L is for Learning Management System (LMS)

What can you do with an LMS?

what can you do with an LMSLMS stands for Learning Management System. An LMS is an application for planning, delivering, managing, and assessing a learning process.

Likely, your school or district will choose which commercial LMS package to deploy (Canvas, Haiku, Schoology and Google Classroom are a few), but how you use it is entirely up to you.

Use your LMS as a space for students to collaborate with other schools

5th grade Peoples Academy Middle Level teacher Hannah Lindsey used edmodo and Schoology to create an online book club where her students could connect with other Vermont schools online.

Lindsey admitted she learned a lot not just about her students through the book club, but also about how to make the most of different aspects of the two different LMSs, such as threaded commenting and digital badging.

 

Use your LMS to create differentiation

Edmunds Middle School 6th grade Spanish educator Sarah Wright used features of their school’s LMS, Canvas, to create a self-paced Spanish class.

Use your LMS as a holistic workflow environment

Jonah Ibson, a 9th grade teacher from Harwood Union Middle School in Moretown Vermont, put together an exhaustive tour as to how he and his team uses Schoology in the school’s 1:1 iPad-based environment. Schoology provides a self-contained feedback loop for students to submit work directly from their iPads to Ibson and his colleagues — and for them to return the work with feedback and comments.

Schoology also provides a blogging space for the educators to post announcements to their students, and for students to post comments and questions on the announcements. Not just assignments, but also supportive resources. Ibson embedded a poll made with Google Forms to get an idea of how students reacted to the supplementary resources. In this case, the LMS is providing a framework for Ibson to create and sustain a dialogue with his students.

As another example of the intrinsic workflow of Schoology, Ibson made a screencast for his students showing how to send their final iMovie projects to him via the LMS. (Just go subscribe to his whole YouTube channel. It’s unendingly fabulous.)

Use your LMS with Google tools

Recently, many schools and educators have become interested in Google Apps for Education and Google Classroom. The suite of products work seamlessly with Google Drive, and the cost is free. The power of Google Apps for Educations is the connectedness of each of the components, the anytime and anywhere access, and all work is viewable to parents/guardians, students, and teachers.

LMS’s send and receive information from a central location. So you can log in, see messages, assignments, calendars, resources, as well as communicate and collaborate in real time. Organizationally, there are tremendous benefits to both students and teachers accessing and managing work.

In many LMS’s teachers can attach rubrics or standards to assignments and track progress accordingly. Teachers have the ability to analyze assignments to better plan for learning. The immediate feedback to students also helps them understand their learning and plan for next assignment.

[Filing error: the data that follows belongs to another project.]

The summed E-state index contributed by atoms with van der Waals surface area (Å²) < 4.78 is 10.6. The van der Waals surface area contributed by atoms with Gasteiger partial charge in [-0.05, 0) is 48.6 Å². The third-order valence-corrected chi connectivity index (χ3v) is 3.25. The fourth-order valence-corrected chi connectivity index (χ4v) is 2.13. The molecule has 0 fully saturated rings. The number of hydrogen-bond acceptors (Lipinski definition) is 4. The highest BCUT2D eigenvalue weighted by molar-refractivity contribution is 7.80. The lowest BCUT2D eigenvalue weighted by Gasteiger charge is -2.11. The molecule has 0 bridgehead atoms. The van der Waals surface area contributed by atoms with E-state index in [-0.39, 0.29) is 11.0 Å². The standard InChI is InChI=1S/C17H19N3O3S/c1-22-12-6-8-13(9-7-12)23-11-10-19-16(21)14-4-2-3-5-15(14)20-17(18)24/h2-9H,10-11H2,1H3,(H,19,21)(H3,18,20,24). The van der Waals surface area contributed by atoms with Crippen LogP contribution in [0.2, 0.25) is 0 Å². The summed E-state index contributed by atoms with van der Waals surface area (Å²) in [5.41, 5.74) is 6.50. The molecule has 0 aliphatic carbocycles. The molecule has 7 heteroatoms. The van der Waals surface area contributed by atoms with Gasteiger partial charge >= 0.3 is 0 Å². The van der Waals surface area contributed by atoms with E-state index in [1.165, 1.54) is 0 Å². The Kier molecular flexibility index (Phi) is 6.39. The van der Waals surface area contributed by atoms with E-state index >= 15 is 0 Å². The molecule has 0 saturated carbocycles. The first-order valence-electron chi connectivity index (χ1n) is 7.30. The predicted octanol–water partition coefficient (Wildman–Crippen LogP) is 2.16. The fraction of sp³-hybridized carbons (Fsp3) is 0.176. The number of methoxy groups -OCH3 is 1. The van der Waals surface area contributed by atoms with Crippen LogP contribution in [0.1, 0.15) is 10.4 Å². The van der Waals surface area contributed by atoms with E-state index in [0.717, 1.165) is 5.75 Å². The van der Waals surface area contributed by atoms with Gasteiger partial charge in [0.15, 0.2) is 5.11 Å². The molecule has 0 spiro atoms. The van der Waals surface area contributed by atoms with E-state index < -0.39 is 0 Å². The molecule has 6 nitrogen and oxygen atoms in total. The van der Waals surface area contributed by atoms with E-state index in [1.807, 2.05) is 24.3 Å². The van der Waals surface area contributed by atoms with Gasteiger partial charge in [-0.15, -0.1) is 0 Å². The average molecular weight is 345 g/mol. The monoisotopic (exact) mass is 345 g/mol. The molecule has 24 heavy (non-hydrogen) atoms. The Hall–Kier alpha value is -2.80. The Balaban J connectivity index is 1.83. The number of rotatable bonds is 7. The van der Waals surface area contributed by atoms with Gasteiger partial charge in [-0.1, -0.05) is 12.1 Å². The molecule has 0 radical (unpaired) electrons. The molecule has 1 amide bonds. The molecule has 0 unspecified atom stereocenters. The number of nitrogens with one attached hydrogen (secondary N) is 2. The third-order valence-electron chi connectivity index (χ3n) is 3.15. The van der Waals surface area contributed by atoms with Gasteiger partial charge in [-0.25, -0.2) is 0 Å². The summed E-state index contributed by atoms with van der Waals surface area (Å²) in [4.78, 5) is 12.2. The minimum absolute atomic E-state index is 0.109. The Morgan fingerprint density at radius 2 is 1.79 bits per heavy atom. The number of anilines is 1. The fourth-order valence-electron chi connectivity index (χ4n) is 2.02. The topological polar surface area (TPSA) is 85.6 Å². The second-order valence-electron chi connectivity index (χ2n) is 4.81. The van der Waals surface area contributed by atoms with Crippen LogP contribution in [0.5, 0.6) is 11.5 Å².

How to explain an LMS?

The easy of use and power of transparency help all involved in support the learning. For schools, I think it is helpful to have common agreements on what and when goes into the LMS, including frequency of date dating content and feedback. Additionally, it is helpful to show students and parents how to use this tool as soon as possible. I would suggest a working this into an open house or curriculum night.

What’s the best way to use an LMS?

the ABCs of edtechLMSs are (and will be) essential for freeing teachers from lower-order delivery, tracking and reporting tasks in order to make time for personalized, more student-directed learning.

Ideally, they will be more permeable, supporting extended learning communities on an as needed/desired basis and make PLPs/portfolios more manageable and thus deeper.

But that’s another blog post. 🙂

Need to catch up on your edtech ABCs? Check out the full series here.

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Rachel Mark

Rachel Mark joins the Tarrant Institute as a Professional Development Coordinator in the southern part of Vermont. Prior to working with TIIE, Rachel was a middle school literacy and social studies teacher at Tarrant partner school Manchester Elementary-Middle. As a teacher, Rachel loved exploring new content and new methods with inquisitive young adolescents. She thinks middle schools are the most dynamic learning centers in the state. Rachel is passionate about supporting teachers and helping them overcome obstacles; it’s her mission to break down the barriers that teachers face in implementing change. She is interested in student reflection and portfolio based assessment, inquiry and project-based learning When she's not reading, researching and supporting teachers, Rachel loves to play. She balances her life shuttling three busy kids around by getting sweaty and zen - yoga, exercise, and being outdoors are how she recharges her metaphorical batteries.

7 thoughts on “L is for Learning Management System (LMS)

  1. LMS platforms may be beneficial when implemented in the process of school teaching. As you wrote they may make the teachers work easier and I bet also students will be pleased they have an occasion to learn in a slightly different way: more varied, less boring.

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  3. Pingback: 4 ways to help middle school students organize their tech – My Blog

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